This past week, I’ve come across some awesome posts, and discussions on social media, and with friends. I’m seeing some very young players turn to coaching, volunteering their time, and seeing this makes me smile bigger than you could possibly imagine. Just the desire to give one’s time is great enough, but I think there’s another benefit.
As a player, seeing the game from a different angle, the coaching angle specifically, a player should learn to play better afterwards also. I do have a general idea about this, as some of you may know, I’m still a competitive player (I’ll leave the word athlete out of this for now haha). I truly believe that my coaching, makes me a better player on the field. It’s no secret that coaching is the more cerebral of the two roles, but it doesn’t have to be.
I’m here writing today to encourage all players out there to give your time coaching. I’m certainly not asking you to be a head coach on a club team, or school team, no. Try a clinic, a weekend, volunteer to help your club at your position specifically maybe. Give your knowledge to the younger players at your position. I’m sure your coaches have told you, the players can teach you also. When you start sharing your ideas, you’ll also start picking up things about your own game. You’ll begin to teach skills, and your mindset, and I guarantee your thoughts on your game will change. You’ll begin to analyze your skills, mindset, and performance through a completely different lens.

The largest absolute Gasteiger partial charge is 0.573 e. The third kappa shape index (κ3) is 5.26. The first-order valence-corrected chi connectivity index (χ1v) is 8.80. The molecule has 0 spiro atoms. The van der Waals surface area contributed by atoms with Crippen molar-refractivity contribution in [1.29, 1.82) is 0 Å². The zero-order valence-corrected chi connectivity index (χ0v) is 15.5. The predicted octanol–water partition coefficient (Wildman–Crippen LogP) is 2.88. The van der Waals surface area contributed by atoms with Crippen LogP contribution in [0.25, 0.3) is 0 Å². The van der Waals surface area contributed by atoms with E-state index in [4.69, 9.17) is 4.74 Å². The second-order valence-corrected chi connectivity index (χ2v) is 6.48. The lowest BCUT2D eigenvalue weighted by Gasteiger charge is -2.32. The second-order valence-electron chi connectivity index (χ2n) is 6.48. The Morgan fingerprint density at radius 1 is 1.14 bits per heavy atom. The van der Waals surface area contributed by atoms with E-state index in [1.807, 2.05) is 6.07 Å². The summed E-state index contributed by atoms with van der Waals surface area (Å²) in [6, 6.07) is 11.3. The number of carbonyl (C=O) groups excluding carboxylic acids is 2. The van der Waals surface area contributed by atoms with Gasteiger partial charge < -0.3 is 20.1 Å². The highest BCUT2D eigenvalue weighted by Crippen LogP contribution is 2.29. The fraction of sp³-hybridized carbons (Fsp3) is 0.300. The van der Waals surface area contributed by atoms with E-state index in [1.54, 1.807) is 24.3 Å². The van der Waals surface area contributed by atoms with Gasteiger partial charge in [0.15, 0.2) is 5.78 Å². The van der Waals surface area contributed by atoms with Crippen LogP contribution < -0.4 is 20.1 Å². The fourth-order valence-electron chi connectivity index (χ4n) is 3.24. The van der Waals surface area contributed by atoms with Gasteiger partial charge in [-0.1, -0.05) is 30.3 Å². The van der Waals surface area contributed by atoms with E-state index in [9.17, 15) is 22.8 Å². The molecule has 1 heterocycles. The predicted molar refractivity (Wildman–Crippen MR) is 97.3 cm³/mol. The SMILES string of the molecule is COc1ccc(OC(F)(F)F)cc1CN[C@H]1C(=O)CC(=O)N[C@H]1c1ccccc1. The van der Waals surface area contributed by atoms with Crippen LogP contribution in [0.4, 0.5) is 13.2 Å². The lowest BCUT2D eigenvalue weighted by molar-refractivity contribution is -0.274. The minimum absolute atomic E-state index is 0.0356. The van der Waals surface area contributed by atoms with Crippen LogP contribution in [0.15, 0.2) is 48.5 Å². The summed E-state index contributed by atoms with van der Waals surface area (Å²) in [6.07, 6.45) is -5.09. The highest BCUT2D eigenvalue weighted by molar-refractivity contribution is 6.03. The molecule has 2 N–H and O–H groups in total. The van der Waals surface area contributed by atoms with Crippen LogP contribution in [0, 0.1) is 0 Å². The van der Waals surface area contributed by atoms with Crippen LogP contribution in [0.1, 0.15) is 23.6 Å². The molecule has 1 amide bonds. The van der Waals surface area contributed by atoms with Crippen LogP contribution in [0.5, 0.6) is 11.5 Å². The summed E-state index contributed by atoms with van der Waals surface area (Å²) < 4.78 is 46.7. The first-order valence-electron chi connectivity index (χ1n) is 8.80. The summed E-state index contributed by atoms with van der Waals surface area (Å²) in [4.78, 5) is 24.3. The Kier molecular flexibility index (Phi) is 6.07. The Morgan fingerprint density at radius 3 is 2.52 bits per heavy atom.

Coaching, as a current player is not something that happens for too too long, especially in softball, so please, take advantage. It’s a special kind of role. On my current staff at the University of Toronto, we are so lucky, our entire staff is still active on the playing side. From our angle, being an active player certainly helps us stay in touch with what’s trending, but from the opposite side, bringing that athlete’s perspective to a staff can truly help you connect with the players. As a coach, I’m constantly trying to get my athletes into coaching. For me, this can create a better player, but it also gives that player such a different, amazing look at not only softball, but people, how they learn, think, and apply that to real world situations. As an active player, you can understand a player’s concerns, they are your own. You can understand what they’re going through, especially in a struggle, since you are actually still having them.
The other aspect of things, is that you’ll find coaching extremely rewarding. This is a bonus, but you will find that the two roles will encourage the other for growth, and development. Coaching will help your playing, it’ll make you think, process, and react differently. At the very least, it’ll give you a bigger appreciation for your own coaches (selfishly, I love that haha). So today, I challenge all the players I know out there to give this a try. It doesn’t have to be super organized, it can be one on one, a lesson, helping a friend. It can be on a team in your neighbourhood, or something even bigger. I challenge you to get out there and expand your mind, get a new experience, and help someone else in this great game. I think you’ll be pleasantly surprised at how much it’ll help your own game, and give you a chance to improve, in a way you may never have thought about before.